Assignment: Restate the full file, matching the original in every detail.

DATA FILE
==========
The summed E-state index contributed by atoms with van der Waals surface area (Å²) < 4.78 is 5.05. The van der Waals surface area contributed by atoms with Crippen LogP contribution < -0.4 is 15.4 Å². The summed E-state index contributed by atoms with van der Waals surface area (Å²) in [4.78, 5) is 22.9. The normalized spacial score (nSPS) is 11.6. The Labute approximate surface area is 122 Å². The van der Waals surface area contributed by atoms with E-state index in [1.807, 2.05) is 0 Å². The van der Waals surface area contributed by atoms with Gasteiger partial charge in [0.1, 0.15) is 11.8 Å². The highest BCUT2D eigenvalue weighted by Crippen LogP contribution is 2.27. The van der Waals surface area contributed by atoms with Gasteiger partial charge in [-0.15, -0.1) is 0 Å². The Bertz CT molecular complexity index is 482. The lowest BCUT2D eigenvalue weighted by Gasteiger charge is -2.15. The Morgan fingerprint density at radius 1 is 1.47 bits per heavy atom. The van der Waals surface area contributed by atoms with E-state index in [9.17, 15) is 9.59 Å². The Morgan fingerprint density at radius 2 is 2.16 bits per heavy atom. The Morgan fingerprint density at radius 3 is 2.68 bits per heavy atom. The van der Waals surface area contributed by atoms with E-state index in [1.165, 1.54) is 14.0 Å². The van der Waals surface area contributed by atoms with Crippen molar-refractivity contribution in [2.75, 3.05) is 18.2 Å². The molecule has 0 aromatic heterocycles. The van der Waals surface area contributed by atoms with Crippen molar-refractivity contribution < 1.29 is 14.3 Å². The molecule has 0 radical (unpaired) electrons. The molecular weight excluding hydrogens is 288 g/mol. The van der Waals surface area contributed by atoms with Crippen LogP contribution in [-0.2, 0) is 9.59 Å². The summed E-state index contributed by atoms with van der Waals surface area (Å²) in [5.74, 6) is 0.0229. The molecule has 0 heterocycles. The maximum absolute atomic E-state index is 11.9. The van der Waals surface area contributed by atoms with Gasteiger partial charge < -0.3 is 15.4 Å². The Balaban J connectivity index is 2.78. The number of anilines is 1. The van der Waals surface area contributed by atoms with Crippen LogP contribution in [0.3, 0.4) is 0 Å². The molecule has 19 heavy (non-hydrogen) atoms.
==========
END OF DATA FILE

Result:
The summed E-state index contributed by atoms with van der Waals surface area (Å²) < 4.78 is 5.05. The van der Waals surface area contributed by atoms with Crippen LogP contribution < -0.4 is 15.4 Å². The summed E-state index contributed by atoms with van der Waals surface area (Å²) in [4.78, 5) is 22.9. The normalized spacial score (nSPS) is 11.6. The Labute approximate surface area is 122 Å². The van der Waals surface area contributed by atoms with E-state index in [1.807, 2.05) is 0 Å². The van der Waals surface area contributed by atoms with Gasteiger partial charge in [0.1, 0.15) is 11.8 Å². The highest BCUT2D eigenvalue weighted by Crippen LogP contribution is 2.27. The van der Waals surface area contributed by atoms with Gasteiger partial charge in [-0.15, -0.1) is 0 Å². The Bertz CT molecular complexity index is 482. The lowest BCUT2D eigenvalue weighted by Gasteiger charge is -2.15. The Morgan fingerprint density at radius 1 is 1.47 bits per heavy atom. The van der Waals surface area contributed by atoms with E-state index in [9.17, 15) is 9.59 Å². The Morgan fingerprint density at radius 2 is 2.16 bits per heavy atom. The Morgan fingerprint density at radius 3 is 2.68 bits per heavy atom. The van der Waals surface area contributed by atoms with E-state index in [1.165, 1.54) is 14.0 Å². The van der Waals surface area contributed by atoms with Crippen molar-refractivity contribution in [2.75, 3.05) is 18.2 Å². The molecule has 0 aromatic heterocycles. The van der Waals surface area contributed by atoms with Crippen molar-refractivity contribution < 1.29 is 14.3 Å². The molecule has 0 radical (unpaired) electrons. The molecular weight excluding hydrogens is 288 g/mol. The van der Waals surface area contributed by atoms with Crippen LogP contribution in [-0.2, 0) is 9.59 Å². The summed E-state index contributed by atoms with van der Waals surface area (Å²) in [5.74, 6) is 0.0229. The molecule has 0 heterocycles. The maximum absolute atomic E-state index is 11.9. The van der Waals surface area contributed by atoms with Gasteiger partial charge < -0.3 is 15.4 Å². The Balaban J connectivity index is 2.78. The number of anilines is 1. The van der Waals surface area contributed by atoms with Crippen LogP contribution in [0.3, 0.4) is 0 Å². The molecule has 19 heavy (non-hydrogen) atoms.